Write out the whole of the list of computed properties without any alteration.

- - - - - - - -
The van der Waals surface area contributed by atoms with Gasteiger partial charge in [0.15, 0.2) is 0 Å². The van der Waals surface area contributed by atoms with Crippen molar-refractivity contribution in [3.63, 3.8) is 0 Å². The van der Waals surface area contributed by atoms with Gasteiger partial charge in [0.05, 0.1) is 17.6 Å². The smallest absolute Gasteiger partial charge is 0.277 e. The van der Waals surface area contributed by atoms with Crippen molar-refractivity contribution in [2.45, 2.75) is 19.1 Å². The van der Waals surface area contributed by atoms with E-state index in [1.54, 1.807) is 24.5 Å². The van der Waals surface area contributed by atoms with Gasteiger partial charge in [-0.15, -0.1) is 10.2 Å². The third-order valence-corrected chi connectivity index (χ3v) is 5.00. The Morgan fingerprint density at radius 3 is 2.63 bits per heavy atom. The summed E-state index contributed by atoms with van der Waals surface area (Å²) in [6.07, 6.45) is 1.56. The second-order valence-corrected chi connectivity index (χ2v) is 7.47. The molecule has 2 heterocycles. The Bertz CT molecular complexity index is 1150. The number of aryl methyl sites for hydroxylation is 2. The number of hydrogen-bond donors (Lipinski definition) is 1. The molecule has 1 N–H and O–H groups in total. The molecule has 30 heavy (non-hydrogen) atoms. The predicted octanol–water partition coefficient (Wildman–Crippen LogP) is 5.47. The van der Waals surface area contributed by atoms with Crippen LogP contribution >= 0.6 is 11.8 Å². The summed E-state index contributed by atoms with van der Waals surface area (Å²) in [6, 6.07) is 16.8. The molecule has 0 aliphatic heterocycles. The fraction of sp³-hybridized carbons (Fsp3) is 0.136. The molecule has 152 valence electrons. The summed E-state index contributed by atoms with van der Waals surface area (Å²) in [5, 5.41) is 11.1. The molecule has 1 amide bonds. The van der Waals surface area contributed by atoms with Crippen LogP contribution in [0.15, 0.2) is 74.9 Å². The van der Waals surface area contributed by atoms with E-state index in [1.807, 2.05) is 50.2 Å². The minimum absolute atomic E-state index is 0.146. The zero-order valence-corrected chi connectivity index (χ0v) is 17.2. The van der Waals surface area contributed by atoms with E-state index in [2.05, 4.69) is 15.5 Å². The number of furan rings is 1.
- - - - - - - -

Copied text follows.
The van der Waals surface area contributed by atoms with Gasteiger partial charge in [0.15, 0.2) is 0 Å². The van der Waals surface area contributed by atoms with Crippen molar-refractivity contribution in [3.63, 3.8) is 0 Å². The van der Waals surface area contributed by atoms with Gasteiger partial charge in [0.05, 0.1) is 17.6 Å². The smallest absolute Gasteiger partial charge is 0.277 e. The van der Waals surface area contributed by atoms with Crippen molar-refractivity contribution in [2.45, 2.75) is 19.1 Å². The van der Waals surface area contributed by atoms with E-state index in [1.54, 1.807) is 24.5 Å². The van der Waals surface area contributed by atoms with Gasteiger partial charge in [-0.15, -0.1) is 10.2 Å². The third-order valence-corrected chi connectivity index (χ3v) is 5.00. The Morgan fingerprint density at radius 3 is 2.63 bits per heavy atom. The summed E-state index contributed by atoms with van der Waals surface area (Å²) in [6.07, 6.45) is 1.56. The second-order valence-corrected chi connectivity index (χ2v) is 7.47. The molecule has 2 heterocycles. The Bertz CT molecular complexity index is 1150. The number of aryl methyl sites for hydroxylation is 2. The number of hydrogen-bond donors (Lipinski definition) is 1. The molecule has 1 N–H and O–H groups in total. The molecule has 30 heavy (non-hydrogen) atoms. The predicted octanol–water partition coefficient (Wildman–Crippen LogP) is 5.47. The van der Waals surface area contributed by atoms with Crippen LogP contribution >= 0.6 is 11.8 Å². The summed E-state index contributed by atoms with van der Waals surface area (Å²) in [6, 6.07) is 16.8. The molecule has 0 aliphatic heterocycles. The fraction of sp³-hybridized carbons (Fsp3) is 0.136. The molecule has 152 valence electrons. The summed E-state index contributed by atoms with van der Waals surface area (Å²) in [5, 5.41) is 11.1. The molecule has 1 amide bonds. The van der Waals surface area contributed by atoms with Crippen LogP contribution in [0.15, 0.2) is 74.9 Å². The van der Waals surface area contributed by atoms with E-state index in [1.807, 2.05) is 50.2 Å². The minimum absolute atomic E-state index is 0.146. The zero-order valence-corrected chi connectivity index (χ0v) is 17.2. The van der Waals surface area contributed by atoms with E-state index in [2.05, 4.69) is 15.5 Å². The number of furan rings is 1.